Re: Named Mistakes and Questionable Practices

From: paul c <>
Date: Tue, 13 Jun 2006 18:15:38 GMT
Message-ID: <ehDjg.19242$iF6.5000_at_pd7tw2no>

-CELKO- wrote:
> paul c wrote:

>>> Personally, I wouldn't look to an 'industry standard code list' unless it was an explicit biz requirement, specified by the user/customer.  <<

> I strongly disagree with that viewpoint. If you were a doctor, would
> you only prescribe medicine the patient asked for? Of course not!
> Your duty as a professional is to be aware of industry standards, legal
> requirements and all that jazz. Not to know them in detail or be a
> domain expert, but to know enough to ask the right questions.
> In fact, a friend of mine left a client who did not want to follow
> legal requirements on the grounds that he was paying Leo and the police
> authorities were not. This was not a convincing argument :)
> One of the major advantages of industry standard codes is that I can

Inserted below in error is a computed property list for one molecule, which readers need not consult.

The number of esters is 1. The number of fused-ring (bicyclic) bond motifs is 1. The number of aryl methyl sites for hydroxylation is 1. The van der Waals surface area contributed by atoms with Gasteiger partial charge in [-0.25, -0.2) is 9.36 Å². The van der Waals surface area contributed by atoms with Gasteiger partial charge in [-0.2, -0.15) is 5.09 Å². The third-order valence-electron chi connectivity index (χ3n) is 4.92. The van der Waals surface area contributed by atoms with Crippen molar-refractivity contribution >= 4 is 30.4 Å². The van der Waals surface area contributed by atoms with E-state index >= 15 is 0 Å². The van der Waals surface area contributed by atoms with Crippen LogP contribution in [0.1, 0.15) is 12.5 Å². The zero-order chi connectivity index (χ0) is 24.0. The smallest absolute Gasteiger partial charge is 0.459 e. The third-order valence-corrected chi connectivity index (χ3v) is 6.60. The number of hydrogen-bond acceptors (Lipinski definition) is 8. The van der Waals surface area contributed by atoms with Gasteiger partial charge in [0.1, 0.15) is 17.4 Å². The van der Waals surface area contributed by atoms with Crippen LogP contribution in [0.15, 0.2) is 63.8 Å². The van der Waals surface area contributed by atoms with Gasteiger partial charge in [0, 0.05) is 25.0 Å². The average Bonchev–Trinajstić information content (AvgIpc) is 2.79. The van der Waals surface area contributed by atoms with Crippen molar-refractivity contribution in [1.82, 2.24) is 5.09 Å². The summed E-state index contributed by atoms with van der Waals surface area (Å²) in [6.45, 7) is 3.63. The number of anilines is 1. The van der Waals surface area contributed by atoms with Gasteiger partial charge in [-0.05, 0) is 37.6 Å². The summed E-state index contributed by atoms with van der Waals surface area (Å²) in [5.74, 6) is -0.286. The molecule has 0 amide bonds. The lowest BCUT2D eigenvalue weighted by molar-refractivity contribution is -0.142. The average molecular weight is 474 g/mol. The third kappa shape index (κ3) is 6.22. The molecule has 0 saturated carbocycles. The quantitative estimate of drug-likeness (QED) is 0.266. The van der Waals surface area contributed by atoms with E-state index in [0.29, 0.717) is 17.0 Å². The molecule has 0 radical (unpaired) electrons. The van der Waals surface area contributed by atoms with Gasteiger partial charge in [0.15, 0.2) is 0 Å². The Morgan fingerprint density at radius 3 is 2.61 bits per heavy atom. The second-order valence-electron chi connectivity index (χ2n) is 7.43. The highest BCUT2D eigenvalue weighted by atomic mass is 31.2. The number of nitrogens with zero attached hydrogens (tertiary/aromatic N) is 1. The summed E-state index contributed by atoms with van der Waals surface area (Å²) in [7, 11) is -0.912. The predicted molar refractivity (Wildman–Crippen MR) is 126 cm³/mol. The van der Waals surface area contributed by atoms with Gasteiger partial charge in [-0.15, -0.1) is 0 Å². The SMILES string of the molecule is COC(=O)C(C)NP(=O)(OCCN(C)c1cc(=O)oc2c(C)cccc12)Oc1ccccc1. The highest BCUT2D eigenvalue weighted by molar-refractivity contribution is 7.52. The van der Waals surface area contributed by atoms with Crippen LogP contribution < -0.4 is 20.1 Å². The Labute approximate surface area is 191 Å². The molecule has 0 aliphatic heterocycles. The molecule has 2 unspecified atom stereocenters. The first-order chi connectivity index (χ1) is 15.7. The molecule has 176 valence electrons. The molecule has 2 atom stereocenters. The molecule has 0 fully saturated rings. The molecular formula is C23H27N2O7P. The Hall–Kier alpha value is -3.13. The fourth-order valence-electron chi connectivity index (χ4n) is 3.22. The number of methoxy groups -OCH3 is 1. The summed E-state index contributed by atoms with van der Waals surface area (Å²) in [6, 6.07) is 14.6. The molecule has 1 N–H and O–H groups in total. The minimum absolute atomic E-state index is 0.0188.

> get them from external sources -- ZIP code tapes from the USPS, NIAC
> code from the Department of Labor, UPC from UCC, etc. -- and not have
> to maintain them myself. I had much rather load a tape or a CD once or
> twice a year (at most) than constantly reviewing them.

More red herrings. Anybody who asks a DB expert to specify medical or legal requirements is an idiot. In fact, many people have realized that they will get two different prescriptions from two doctors since there are as many cookbook practictioners and quacks in that game as in IT.

As for ZIP codes, if they are a biz requirement then they are a biz requirement, no matter what the SQL guy says.

There's a good question about DB matters on this group right now, the thread called "Foreign key problem". Answering it would be more useful than promoting this cookbook stuff.

p Received on Tue Jun 13 2006 - 20:15:38 CEST

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